The Sunny Murray Interview

"You have to be proud of having this history"

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Sunny Murray, Gary Peacock, Albert Ayler, Don Cherry

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The mother lode for devotees of the jazz avant-garde and outré music in general, Jason Weiss’ Always in Trouble: An Oral History of ESP-Disk’, the Most Outrageous Record Label in America is a collection of incisive Q&As with the principals and players behind the game-changing company founded by Bernard Stollman in 1964. Sonny Simmons, Roswell Rudd, Burton Greene, Milford Graves, Sirone and many other label-associated greats are interviewed, in addition to ESP admirers, like Roscoe Mitchell and Ken Vandermark, and musicians who’ve recorded for the label in recent years, such as Joe Morris.

But the most and best material comes from Stollman himself (who takes a beating throughout the other conversations, from artists still waiting for royalties). With impressively detailed recall, Stollman discusses sessions, artists, deals and conspiracies, and reveals tales that have nothing to do with free jazz but are fascinating nonetheless. Like the music he purveyed, Stollman’s stories are full of strangeness as well as lyricism. Following this issue’s drum theme, we present Weiss’ July 2009 interview with Sunny Murray. —EVAN HAGA

A pioneer of free-jazz drumming, Sunny Murray first became known from Cecil Taylor’s seminal groups of the early 1960s, which led directly to his tenure as Albert Ayler’s drummer throughout 1964-65, appearing on all of Ayler’s original ESP-Disk’ recordings. At the end of ’65, he made his first record as a leader, Sonny’s Time Now (for the fledgling Jihad label founded by LeRoi Jones, now Amiri Baraka), with Ayler and Don Cherry in the group playing Murray’s compositions. He then led a date for ESP on July 23, 1967, Sunny Murray, where his quintet included bassist Alan Silva, trumpeter Jacques Coursil and alto saxophonists Byard Lancaster and Jack Graham. He often led his own groups after that, and in 1968 went to Paris for a few years. There he recorded various albums under his own name, for BYG and other labels, and played on dates by Archie Shepp, Dave Burrell and François Tusques; he also played the Pan-African festival in Algiers and the festival in Amougies.

In recent years, he has again been living in Paris, and in 2008 was the subject of a spirited documentary with a familiar title, Sunny’s Time Now, made in Europe by Antoine Prum. Among the contemporary sequences were concert footage of his British trio with saxophonist Tony Bevan and bassist John Edwards and rehearsals of a 17-piece band assembled for the occasion, with an impressive array of players doing mostly his music. The next year, he visited the States again where he was featured at the Vision Festival in New York.

How did you get started in music? When did you leave Philadelphia?
Before I got busted [as a teenager, he did some time in prison], I got into rhythm and blues, going to concerts, dancing with the music. It was the only outlet I had. I even had a partner one time—like the Nicholas Brothers—I’d make the routine. Then after I got stabbed in a gang war when I was 18—a very bad wound [left side below the ribs], I was supposed to die but I didn’t—and after I lost my fingers [three middle fingers, sliced off midway, on his right hand] at a steel factory, all in two months, I said, “Bye, Philly.” I did sheeting at a steel factory. It seemed like a bad omen, time to get out of town. So I came to New York in 1956. I came there to play. I could have boxed; I had an offer to train. I stayed sort of in the streets of New York, the Bowery, 35-cent hotels, worked at the agencies that the bums worked out of for about a year. But I bought books, and every night I would keep studying; nobody would mind.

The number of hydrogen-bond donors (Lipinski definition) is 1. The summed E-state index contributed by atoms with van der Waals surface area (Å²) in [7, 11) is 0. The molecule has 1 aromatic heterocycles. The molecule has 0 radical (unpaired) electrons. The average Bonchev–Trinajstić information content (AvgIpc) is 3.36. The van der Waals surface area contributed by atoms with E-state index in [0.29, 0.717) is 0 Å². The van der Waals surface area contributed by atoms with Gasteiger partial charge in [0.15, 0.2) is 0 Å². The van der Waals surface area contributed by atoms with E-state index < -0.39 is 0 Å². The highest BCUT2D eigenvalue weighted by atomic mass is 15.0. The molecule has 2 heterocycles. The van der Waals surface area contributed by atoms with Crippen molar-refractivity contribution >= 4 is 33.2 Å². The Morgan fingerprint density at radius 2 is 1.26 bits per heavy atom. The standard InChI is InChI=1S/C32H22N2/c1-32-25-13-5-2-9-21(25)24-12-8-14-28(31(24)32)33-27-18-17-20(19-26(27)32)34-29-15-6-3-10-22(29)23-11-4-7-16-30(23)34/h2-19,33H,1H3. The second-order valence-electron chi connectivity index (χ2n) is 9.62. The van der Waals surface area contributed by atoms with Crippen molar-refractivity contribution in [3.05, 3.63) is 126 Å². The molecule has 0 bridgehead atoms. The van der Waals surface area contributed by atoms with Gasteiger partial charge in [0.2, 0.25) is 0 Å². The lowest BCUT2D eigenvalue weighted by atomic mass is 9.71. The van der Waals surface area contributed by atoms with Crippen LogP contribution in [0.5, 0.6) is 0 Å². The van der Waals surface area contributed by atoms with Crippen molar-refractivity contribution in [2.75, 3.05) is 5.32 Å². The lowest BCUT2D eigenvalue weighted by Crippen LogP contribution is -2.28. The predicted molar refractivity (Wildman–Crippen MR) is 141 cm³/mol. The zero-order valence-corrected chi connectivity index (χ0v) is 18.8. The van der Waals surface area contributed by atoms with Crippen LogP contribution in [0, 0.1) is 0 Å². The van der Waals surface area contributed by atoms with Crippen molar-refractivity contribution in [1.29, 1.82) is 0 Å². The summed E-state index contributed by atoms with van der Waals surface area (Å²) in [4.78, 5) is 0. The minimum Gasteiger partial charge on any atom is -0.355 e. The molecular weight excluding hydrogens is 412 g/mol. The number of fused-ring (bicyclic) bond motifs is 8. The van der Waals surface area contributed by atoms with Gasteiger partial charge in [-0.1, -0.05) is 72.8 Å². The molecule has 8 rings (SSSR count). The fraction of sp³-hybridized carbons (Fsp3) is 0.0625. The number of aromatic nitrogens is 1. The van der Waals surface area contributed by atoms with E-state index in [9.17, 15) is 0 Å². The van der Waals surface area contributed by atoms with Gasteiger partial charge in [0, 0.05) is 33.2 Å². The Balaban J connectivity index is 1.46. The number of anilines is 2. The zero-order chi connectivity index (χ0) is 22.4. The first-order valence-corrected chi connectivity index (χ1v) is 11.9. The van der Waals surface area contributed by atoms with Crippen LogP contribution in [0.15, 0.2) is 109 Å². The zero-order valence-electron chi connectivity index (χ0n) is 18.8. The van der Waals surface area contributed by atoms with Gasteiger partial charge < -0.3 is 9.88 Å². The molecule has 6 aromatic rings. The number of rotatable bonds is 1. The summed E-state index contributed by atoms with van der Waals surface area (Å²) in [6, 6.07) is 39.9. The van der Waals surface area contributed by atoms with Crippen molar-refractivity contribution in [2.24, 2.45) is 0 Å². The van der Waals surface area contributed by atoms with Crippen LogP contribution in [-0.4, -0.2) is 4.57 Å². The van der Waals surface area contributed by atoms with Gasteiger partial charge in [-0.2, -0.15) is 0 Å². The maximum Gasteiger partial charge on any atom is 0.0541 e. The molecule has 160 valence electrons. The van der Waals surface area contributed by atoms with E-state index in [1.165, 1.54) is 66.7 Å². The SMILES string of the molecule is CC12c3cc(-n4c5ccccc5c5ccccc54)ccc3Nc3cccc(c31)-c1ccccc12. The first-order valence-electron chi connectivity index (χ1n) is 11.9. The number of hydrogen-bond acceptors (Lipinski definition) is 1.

But you didn’t have a set of drums yet.
No, I’d go to jam sessions. And then, at 19, a buddy across the street at an after-hours joint said, “Murray, you’re a drummer, right? Come over here. I got this set of drums. They got left when the police raided everybody.” I went and picked up my first drum set. I pushed it all the way down Third Avenue. I had found a little teeny room, and the first thing I did was I set them up and put on a Max Roach record loud as I could, and practiced. New York don’t care if you practice!

And within a few years you were playing with Cecil Taylor and everybody?
Yeah, it’s amazing. In four years I was with Cecil, in five and a half or six I was playing with John [Coltrane], with [Sonny] Rollins in between. It blows my mind, too, because I used to go to the first Five Spot, at Fifth and Third, and the owner—Joe Termini, a nice man—he thought I was a clothes shark. He had a big stomach, and he’d always walk me out the door with his stomach. He’d be smiling, and I’d go stand back outside. Then finally one day, it was raining a bit. I came in, and he said, “I’m sorry.” I said, “That’s OK, I’m playing tonight.” [laughs] “Playing tonight?” “Yeah! With Cecil!” “Oh,” and he moved out of the way.

To read the rest of this story, purchase the issue in print or from the Apple Newsstand. Print and digital subscriptions are also available.

Also see: Essential Sunny Murray recordings.

Originally published in November 2012

1 Comment

  • Apr 04, 2013 at 12:39PM farnellnewton

    Thank you so much for writing about my Uncle Sunny Murray sometimes he just doesnt get the attention he deserves!

    Farnell Newton
    Professor of Jazz Trumpet
    Portland State University

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